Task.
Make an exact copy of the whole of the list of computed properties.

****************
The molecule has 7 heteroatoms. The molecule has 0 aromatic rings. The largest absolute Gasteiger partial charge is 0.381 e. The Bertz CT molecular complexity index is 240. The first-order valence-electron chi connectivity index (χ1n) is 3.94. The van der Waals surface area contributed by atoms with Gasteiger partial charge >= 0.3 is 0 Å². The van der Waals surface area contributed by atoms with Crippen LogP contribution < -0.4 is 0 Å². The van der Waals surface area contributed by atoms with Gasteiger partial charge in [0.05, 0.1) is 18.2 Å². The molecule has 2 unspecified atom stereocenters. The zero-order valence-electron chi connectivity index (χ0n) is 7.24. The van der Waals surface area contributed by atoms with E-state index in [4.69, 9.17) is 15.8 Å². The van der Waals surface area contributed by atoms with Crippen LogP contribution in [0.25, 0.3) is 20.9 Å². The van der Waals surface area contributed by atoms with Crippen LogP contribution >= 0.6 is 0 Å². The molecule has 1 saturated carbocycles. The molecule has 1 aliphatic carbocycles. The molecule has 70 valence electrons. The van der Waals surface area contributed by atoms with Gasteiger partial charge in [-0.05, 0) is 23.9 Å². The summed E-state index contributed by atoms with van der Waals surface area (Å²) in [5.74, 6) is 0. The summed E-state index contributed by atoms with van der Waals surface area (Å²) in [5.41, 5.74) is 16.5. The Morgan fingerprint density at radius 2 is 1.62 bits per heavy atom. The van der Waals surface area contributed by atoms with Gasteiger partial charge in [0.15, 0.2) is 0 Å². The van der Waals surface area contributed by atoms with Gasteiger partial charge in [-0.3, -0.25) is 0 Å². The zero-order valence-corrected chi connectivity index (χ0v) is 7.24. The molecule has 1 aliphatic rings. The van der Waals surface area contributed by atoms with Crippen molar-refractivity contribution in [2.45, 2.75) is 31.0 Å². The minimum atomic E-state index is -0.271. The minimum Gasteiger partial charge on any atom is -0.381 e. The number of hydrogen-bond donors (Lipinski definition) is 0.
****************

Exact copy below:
The molecule has 7 heteroatoms. The molecule has 0 aromatic rings. The largest absolute Gasteiger partial charge is 0.381 e. The Bertz CT molecular complexity index is 240. The first-order valence-electron chi connectivity index (χ1n) is 3.94. The van der Waals surface area contributed by atoms with Gasteiger partial charge >= 0.3 is 0 Å². The van der Waals surface area contributed by atoms with Crippen LogP contribution < -0.4 is 0 Å². The van der Waals surface area contributed by atoms with Gasteiger partial charge in [0.05, 0.1) is 18.2 Å². The molecule has 2 unspecified atom stereocenters. The zero-order valence-electron chi connectivity index (χ0n) is 7.24. The van der Waals surface area contributed by atoms with E-state index in [4.69, 9.17) is 15.8 Å². The van der Waals surface area contributed by atoms with Crippen LogP contribution in [0.25, 0.3) is 20.9 Å². The van der Waals surface area contributed by atoms with Crippen LogP contribution >= 0.6 is 0 Å². The molecule has 1 saturated carbocycles. The molecule has 1 aliphatic carbocycles. The molecule has 70 valence electrons. The van der Waals surface area contributed by atoms with Gasteiger partial charge in [-0.05, 0) is 23.9 Å². The summed E-state index contributed by atoms with van der Waals surface area (Å²) in [5.74, 6) is 0. The summed E-state index contributed by atoms with van der Waals surface area (Å²) in [5.41, 5.74) is 16.5. The Morgan fingerprint density at radius 2 is 1.62 bits per heavy atom. The van der Waals surface area contributed by atoms with Gasteiger partial charge in [0.15, 0.2) is 0 Å². The van der Waals surface area contributed by atoms with Gasteiger partial charge in [-0.3, -0.25) is 0 Å². The zero-order valence-corrected chi connectivity index (χ0v) is 7.24. The molecule has 1 aliphatic rings. The van der Waals surface area contributed by atoms with Crippen molar-refractivity contribution in [2.45, 2.75) is 31.0 Å². The minimum atomic E-state index is -0.271. The minimum Gasteiger partial charge on any atom is -0.381 e. The number of hydrogen-bond donors (Lipinski definition) is 0.